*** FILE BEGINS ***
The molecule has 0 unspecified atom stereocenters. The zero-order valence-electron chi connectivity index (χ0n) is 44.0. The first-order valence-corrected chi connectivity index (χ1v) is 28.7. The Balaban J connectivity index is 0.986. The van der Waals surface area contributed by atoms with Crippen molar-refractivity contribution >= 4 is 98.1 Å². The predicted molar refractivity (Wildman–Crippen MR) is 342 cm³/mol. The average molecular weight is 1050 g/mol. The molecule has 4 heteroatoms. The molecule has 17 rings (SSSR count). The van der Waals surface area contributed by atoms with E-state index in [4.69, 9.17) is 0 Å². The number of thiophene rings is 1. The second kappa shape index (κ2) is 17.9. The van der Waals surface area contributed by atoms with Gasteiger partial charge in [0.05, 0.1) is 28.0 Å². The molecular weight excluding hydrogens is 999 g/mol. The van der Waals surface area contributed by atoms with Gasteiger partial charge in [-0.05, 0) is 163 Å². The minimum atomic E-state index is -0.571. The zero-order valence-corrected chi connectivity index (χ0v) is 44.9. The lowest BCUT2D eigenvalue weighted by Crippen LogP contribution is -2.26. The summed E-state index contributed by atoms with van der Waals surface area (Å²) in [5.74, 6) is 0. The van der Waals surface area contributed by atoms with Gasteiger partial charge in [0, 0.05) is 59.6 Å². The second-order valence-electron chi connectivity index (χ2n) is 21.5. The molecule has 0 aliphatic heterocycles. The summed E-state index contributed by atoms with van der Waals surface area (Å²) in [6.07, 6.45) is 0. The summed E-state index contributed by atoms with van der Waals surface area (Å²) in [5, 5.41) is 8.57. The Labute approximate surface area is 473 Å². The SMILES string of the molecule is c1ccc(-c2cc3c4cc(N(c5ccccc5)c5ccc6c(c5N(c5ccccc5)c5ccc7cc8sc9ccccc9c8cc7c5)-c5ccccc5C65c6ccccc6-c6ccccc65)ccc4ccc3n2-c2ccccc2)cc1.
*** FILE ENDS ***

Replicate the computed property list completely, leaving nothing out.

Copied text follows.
The molecule has 0 unspecified atom stereocenters. The zero-order valence-electron chi connectivity index (χ0n) is 44.0. The first-order valence-corrected chi connectivity index (χ1v) is 28.7. The Balaban J connectivity index is 0.986. The van der Waals surface area contributed by atoms with Crippen molar-refractivity contribution >= 4 is 98.1 Å². The predicted molar refractivity (Wildman–Crippen MR) is 342 cm³/mol. The average molecular weight is 1050 g/mol. The molecule has 4 heteroatoms. The molecule has 17 rings (SSSR count). The van der Waals surface area contributed by atoms with E-state index in [4.69, 9.17) is 0 Å². The number of thiophene rings is 1. The second kappa shape index (κ2) is 17.9. The van der Waals surface area contributed by atoms with Gasteiger partial charge in [0.05, 0.1) is 28.0 Å². The molecular weight excluding hydrogens is 999 g/mol. The van der Waals surface area contributed by atoms with Gasteiger partial charge in [-0.05, 0) is 163 Å². The minimum atomic E-state index is -0.571. The zero-order valence-corrected chi connectivity index (χ0v) is 44.9. The lowest BCUT2D eigenvalue weighted by Crippen LogP contribution is -2.26. The summed E-state index contributed by atoms with van der Waals surface area (Å²) in [5.74, 6) is 0. The van der Waals surface area contributed by atoms with Gasteiger partial charge in [0, 0.05) is 59.6 Å². The second-order valence-electron chi connectivity index (χ2n) is 21.5. The molecule has 0 aliphatic heterocycles. The summed E-state index contributed by atoms with van der Waals surface area (Å²) in [6.07, 6.45) is 0. The summed E-state index contributed by atoms with van der Waals surface area (Å²) in [5, 5.41) is 8.57. The Labute approximate surface area is 473 Å². The SMILES string of the molecule is c1ccc(-c2cc3c4cc(N(c5ccccc5)c5ccc6c(c5N(c5ccccc5)c5ccc7cc8sc9ccccc9c8cc7c5)-c5ccccc5C65c6ccccc6-c6ccccc65)ccc4ccc3n2-c2ccccc2)cc1.